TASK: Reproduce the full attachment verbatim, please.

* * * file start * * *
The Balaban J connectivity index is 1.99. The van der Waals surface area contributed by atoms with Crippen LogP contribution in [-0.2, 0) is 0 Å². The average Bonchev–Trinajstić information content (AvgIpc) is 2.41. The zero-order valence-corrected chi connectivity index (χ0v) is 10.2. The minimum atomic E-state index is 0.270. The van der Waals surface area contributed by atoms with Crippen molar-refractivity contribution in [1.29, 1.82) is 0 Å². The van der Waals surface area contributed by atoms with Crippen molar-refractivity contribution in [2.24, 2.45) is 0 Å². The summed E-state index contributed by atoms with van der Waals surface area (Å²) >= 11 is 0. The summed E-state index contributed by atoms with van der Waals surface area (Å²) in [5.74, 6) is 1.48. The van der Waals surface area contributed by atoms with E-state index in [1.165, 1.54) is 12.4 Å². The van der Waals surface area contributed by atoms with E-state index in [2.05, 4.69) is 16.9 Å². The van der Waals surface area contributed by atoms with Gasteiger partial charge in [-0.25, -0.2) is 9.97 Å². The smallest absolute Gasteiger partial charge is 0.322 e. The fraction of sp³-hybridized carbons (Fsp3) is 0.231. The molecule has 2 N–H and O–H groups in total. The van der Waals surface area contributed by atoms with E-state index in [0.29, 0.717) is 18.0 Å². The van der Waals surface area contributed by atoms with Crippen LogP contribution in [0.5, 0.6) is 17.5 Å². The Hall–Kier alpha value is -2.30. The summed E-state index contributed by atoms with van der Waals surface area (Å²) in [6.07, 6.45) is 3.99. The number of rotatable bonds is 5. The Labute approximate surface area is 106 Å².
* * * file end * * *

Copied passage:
The Balaban J connectivity index is 1.99. The van der Waals surface area contributed by atoms with Crippen LogP contribution in [-0.2, 0) is 0 Å². The average Bonchev–Trinajstić information content (AvgIpc) is 2.41. The zero-order valence-corrected chi connectivity index (χ0v) is 10.2. The minimum atomic E-state index is 0.270. The van der Waals surface area contributed by atoms with Crippen molar-refractivity contribution in [1.29, 1.82) is 0 Å². The van der Waals surface area contributed by atoms with Crippen molar-refractivity contribution in [2.24, 2.45) is 0 Å². The summed E-state index contributed by atoms with van der Waals surface area (Å²) >= 11 is 0. The summed E-state index contributed by atoms with van der Waals surface area (Å²) in [5.74, 6) is 1.48. The van der Waals surface area contributed by atoms with E-state index in [1.165, 1.54) is 12.4 Å². The van der Waals surface area contributed by atoms with E-state index in [2.05, 4.69) is 16.9 Å². The van der Waals surface area contributed by atoms with Gasteiger partial charge in [-0.25, -0.2) is 9.97 Å². The smallest absolute Gasteiger partial charge is 0.322 e. The fraction of sp³-hybridized carbons (Fsp3) is 0.231. The molecule has 2 N–H and O–H groups in total. The van der Waals surface area contributed by atoms with E-state index in [0.29, 0.717) is 18.0 Å². The van der Waals surface area contributed by atoms with Crippen LogP contribution in [0.5, 0.6) is 17.5 Å². The Hall–Kier alpha value is -2.30. The summed E-state index contributed by atoms with van der Waals surface area (Å²) in [6.07, 6.45) is 3.99. The number of rotatable bonds is 5. The Labute approximate surface area is 106 Å².